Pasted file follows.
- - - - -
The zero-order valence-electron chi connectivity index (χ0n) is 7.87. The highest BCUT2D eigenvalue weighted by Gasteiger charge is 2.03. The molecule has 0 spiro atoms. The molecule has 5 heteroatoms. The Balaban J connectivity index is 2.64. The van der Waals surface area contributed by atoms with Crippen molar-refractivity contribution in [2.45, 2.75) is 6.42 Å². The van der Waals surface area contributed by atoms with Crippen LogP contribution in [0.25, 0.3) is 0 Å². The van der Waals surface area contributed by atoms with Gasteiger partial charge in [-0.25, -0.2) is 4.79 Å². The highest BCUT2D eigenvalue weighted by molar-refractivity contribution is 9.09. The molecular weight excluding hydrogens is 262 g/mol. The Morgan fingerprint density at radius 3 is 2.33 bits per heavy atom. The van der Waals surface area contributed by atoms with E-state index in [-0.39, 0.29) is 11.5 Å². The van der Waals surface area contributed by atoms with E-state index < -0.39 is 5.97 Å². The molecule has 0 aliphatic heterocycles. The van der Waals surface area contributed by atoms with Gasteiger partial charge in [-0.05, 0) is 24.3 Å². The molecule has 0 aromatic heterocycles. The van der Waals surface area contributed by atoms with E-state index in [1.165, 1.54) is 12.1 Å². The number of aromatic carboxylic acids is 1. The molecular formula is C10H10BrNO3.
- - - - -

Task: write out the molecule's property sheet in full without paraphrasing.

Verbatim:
The zero-order valence-electron chi connectivity index (χ0n) is 7.87. The highest BCUT2D eigenvalue weighted by Gasteiger charge is 2.03. The molecule has 0 spiro atoms. The molecule has 5 heteroatoms. The Balaban J connectivity index is 2.64. The van der Waals surface area contributed by atoms with Crippen molar-refractivity contribution in [2.45, 2.75) is 6.42 Å². The van der Waals surface area contributed by atoms with Crippen LogP contribution in [0.25, 0.3) is 0 Å². The van der Waals surface area contributed by atoms with Gasteiger partial charge in [-0.25, -0.2) is 4.79 Å². The highest BCUT2D eigenvalue weighted by molar-refractivity contribution is 9.09. The molecular weight excluding hydrogens is 262 g/mol. The Morgan fingerprint density at radius 3 is 2.33 bits per heavy atom. The van der Waals surface area contributed by atoms with E-state index in [-0.39, 0.29) is 11.5 Å². The van der Waals surface area contributed by atoms with E-state index < -0.39 is 5.97 Å². The molecule has 0 aliphatic heterocycles. The van der Waals surface area contributed by atoms with Gasteiger partial charge in [-0.05, 0) is 24.3 Å². The molecule has 0 aromatic heterocycles. The van der Waals surface area contributed by atoms with E-state index in [1.165, 1.54) is 12.1 Å². The number of aromatic carboxylic acids is 1. The molecular formula is C10H10BrNO3.